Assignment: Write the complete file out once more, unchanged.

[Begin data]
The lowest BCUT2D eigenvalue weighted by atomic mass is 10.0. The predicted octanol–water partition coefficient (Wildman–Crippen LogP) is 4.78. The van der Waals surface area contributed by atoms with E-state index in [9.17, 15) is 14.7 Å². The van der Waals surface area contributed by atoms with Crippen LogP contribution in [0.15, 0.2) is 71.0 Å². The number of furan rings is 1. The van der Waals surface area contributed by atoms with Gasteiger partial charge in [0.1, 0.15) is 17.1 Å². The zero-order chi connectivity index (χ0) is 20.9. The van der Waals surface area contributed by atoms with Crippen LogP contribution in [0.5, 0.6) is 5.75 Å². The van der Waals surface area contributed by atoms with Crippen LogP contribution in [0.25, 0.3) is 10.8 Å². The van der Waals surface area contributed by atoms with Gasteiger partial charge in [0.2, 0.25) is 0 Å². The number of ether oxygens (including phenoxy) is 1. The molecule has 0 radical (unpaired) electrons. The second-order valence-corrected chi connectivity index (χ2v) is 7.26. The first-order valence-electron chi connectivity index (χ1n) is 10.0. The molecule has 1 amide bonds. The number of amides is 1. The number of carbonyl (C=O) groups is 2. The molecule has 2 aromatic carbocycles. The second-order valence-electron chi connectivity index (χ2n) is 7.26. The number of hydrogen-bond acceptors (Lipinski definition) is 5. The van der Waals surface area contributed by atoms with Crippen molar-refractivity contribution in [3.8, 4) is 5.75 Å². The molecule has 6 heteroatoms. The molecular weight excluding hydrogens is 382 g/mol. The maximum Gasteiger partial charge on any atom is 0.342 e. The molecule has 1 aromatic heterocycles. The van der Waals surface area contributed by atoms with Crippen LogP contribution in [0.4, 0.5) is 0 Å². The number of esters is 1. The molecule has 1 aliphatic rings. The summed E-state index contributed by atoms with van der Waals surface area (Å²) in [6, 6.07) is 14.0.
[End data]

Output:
The lowest BCUT2D eigenvalue weighted by atomic mass is 10.0. The predicted octanol–water partition coefficient (Wildman–Crippen LogP) is 4.78. The van der Waals surface area contributed by atoms with E-state index in [9.17, 15) is 14.7 Å². The van der Waals surface area contributed by atoms with Crippen LogP contribution in [0.15, 0.2) is 71.0 Å². The number of furan rings is 1. The van der Waals surface area contributed by atoms with Gasteiger partial charge in [0.1, 0.15) is 17.1 Å². The zero-order chi connectivity index (χ0) is 20.9. The van der Waals surface area contributed by atoms with Crippen LogP contribution in [0.5, 0.6) is 5.75 Å². The van der Waals surface area contributed by atoms with Crippen LogP contribution in [0.25, 0.3) is 10.8 Å². The van der Waals surface area contributed by atoms with Gasteiger partial charge in [0.2, 0.25) is 0 Å². The number of ether oxygens (including phenoxy) is 1. The molecule has 0 radical (unpaired) electrons. The second-order valence-corrected chi connectivity index (χ2v) is 7.26. The first-order valence-electron chi connectivity index (χ1n) is 10.0. The molecule has 1 amide bonds. The number of amides is 1. The number of carbonyl (C=O) groups is 2. The molecule has 2 aromatic carbocycles. The second-order valence-electron chi connectivity index (χ2n) is 7.26. The number of hydrogen-bond acceptors (Lipinski definition) is 5. The van der Waals surface area contributed by atoms with Crippen molar-refractivity contribution in [3.8, 4) is 5.75 Å². The molecule has 6 heteroatoms. The molecular weight excluding hydrogens is 382 g/mol. The maximum Gasteiger partial charge on any atom is 0.342 e. The molecule has 1 aromatic heterocycles. The van der Waals surface area contributed by atoms with Crippen LogP contribution in [0.4, 0.5) is 0 Å². The number of esters is 1. The molecule has 1 aliphatic rings. The summed E-state index contributed by atoms with van der Waals surface area (Å²) in [6, 6.07) is 14.0.